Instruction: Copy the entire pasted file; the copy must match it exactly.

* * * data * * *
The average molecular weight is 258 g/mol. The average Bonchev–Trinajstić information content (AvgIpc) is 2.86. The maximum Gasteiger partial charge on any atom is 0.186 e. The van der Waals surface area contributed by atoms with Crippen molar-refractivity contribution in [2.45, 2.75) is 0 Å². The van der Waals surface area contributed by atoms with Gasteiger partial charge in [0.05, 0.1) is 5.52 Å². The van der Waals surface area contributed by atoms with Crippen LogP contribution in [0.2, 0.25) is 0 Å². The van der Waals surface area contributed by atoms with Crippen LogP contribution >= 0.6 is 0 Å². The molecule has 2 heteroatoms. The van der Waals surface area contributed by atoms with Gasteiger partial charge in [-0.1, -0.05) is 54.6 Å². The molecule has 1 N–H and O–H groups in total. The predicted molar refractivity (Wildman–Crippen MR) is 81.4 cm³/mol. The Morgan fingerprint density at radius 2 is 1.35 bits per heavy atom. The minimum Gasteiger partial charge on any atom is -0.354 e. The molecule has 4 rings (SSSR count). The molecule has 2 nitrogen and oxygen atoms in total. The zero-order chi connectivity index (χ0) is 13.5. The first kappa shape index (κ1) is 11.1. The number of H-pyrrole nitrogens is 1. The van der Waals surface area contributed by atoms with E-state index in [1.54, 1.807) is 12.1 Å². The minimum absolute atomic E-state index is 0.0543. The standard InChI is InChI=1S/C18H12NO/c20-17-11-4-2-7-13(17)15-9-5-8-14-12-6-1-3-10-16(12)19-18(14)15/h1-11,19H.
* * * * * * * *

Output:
The average molecular weight is 258 g/mol. The average Bonchev–Trinajstić information content (AvgIpc) is 2.86. The maximum Gasteiger partial charge on any atom is 0.186 e. The van der Waals surface area contributed by atoms with Crippen molar-refractivity contribution in [2.45, 2.75) is 0 Å². The van der Waals surface area contributed by atoms with Gasteiger partial charge in [0.05, 0.1) is 5.52 Å². The van der Waals surface area contributed by atoms with Crippen LogP contribution in [0.2, 0.25) is 0 Å². The van der Waals surface area contributed by atoms with Crippen LogP contribution >= 0.6 is 0 Å². The molecule has 2 heteroatoms. The van der Waals surface area contributed by atoms with Gasteiger partial charge in [-0.1, -0.05) is 54.6 Å². The molecule has 1 N–H and O–H groups in total. The predicted molar refractivity (Wildman–Crippen MR) is 81.4 cm³/mol. The Morgan fingerprint density at radius 2 is 1.35 bits per heavy atom. The minimum Gasteiger partial charge on any atom is -0.354 e. The molecule has 4 rings (SSSR count). The molecule has 2 nitrogen and oxygen atoms in total. The zero-order chi connectivity index (χ0) is 13.5. The first kappa shape index (κ1) is 11.1. The number of H-pyrrole nitrogens is 1. The van der Waals surface area contributed by atoms with E-state index in [1.54, 1.807) is 12.1 Å². The minimum absolute atomic E-state index is 0.0543. The standard InChI is InChI=1S/C18H12NO/c20-17-11-4-2-7-13(17)15-9-5-8-14-12-6-1-3-10-16(12)19-18(14)15/h1-11,19H.